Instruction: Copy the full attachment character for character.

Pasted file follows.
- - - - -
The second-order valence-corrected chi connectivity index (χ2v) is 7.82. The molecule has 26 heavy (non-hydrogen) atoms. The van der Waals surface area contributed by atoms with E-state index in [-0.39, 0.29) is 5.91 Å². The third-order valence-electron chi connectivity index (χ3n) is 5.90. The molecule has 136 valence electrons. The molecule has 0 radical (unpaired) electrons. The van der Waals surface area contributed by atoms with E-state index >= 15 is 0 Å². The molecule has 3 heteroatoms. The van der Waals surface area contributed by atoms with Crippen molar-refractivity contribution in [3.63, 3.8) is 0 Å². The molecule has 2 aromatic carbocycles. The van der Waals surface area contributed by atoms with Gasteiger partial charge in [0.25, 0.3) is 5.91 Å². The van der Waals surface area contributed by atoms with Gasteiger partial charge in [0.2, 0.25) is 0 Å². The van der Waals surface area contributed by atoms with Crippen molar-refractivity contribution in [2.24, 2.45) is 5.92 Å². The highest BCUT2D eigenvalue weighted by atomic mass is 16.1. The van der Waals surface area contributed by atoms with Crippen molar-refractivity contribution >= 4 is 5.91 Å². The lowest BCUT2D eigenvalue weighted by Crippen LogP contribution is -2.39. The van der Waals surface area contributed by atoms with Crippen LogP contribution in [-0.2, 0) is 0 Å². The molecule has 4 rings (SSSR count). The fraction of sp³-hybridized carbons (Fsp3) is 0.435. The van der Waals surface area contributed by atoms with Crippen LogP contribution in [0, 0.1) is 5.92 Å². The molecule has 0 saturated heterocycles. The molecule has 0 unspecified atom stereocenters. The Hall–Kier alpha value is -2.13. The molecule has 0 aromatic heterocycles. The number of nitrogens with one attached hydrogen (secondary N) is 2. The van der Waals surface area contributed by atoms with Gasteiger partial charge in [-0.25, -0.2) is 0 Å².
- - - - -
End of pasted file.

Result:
The second-order valence-corrected chi connectivity index (χ2v) is 7.82. The molecule has 26 heavy (non-hydrogen) atoms. The van der Waals surface area contributed by atoms with E-state index in [-0.39, 0.29) is 5.91 Å². The third-order valence-electron chi connectivity index (χ3n) is 5.90. The molecule has 136 valence electrons. The molecule has 0 radical (unpaired) electrons. The van der Waals surface area contributed by atoms with E-state index >= 15 is 0 Å². The molecule has 3 heteroatoms. The van der Waals surface area contributed by atoms with Crippen molar-refractivity contribution in [3.63, 3.8) is 0 Å². The molecule has 2 aromatic carbocycles. The van der Waals surface area contributed by atoms with Gasteiger partial charge in [0.25, 0.3) is 5.91 Å². The van der Waals surface area contributed by atoms with Gasteiger partial charge in [0.2, 0.25) is 0 Å². The van der Waals surface area contributed by atoms with Crippen molar-refractivity contribution in [2.24, 2.45) is 5.92 Å². The highest BCUT2D eigenvalue weighted by atomic mass is 16.1. The van der Waals surface area contributed by atoms with Crippen molar-refractivity contribution >= 4 is 5.91 Å². The lowest BCUT2D eigenvalue weighted by Crippen LogP contribution is -2.39. The van der Waals surface area contributed by atoms with Crippen LogP contribution in [-0.2, 0) is 0 Å². The molecule has 4 rings (SSSR count). The fraction of sp³-hybridized carbons (Fsp3) is 0.435. The van der Waals surface area contributed by atoms with Crippen LogP contribution in [0, 0.1) is 5.92 Å². The molecule has 0 saturated heterocycles. The molecule has 0 unspecified atom stereocenters. The Hall–Kier alpha value is -2.13. The molecule has 0 aromatic heterocycles. The number of nitrogens with one attached hydrogen (secondary N) is 2. The van der Waals surface area contributed by atoms with Gasteiger partial charge in [-0.25, -0.2) is 0 Å².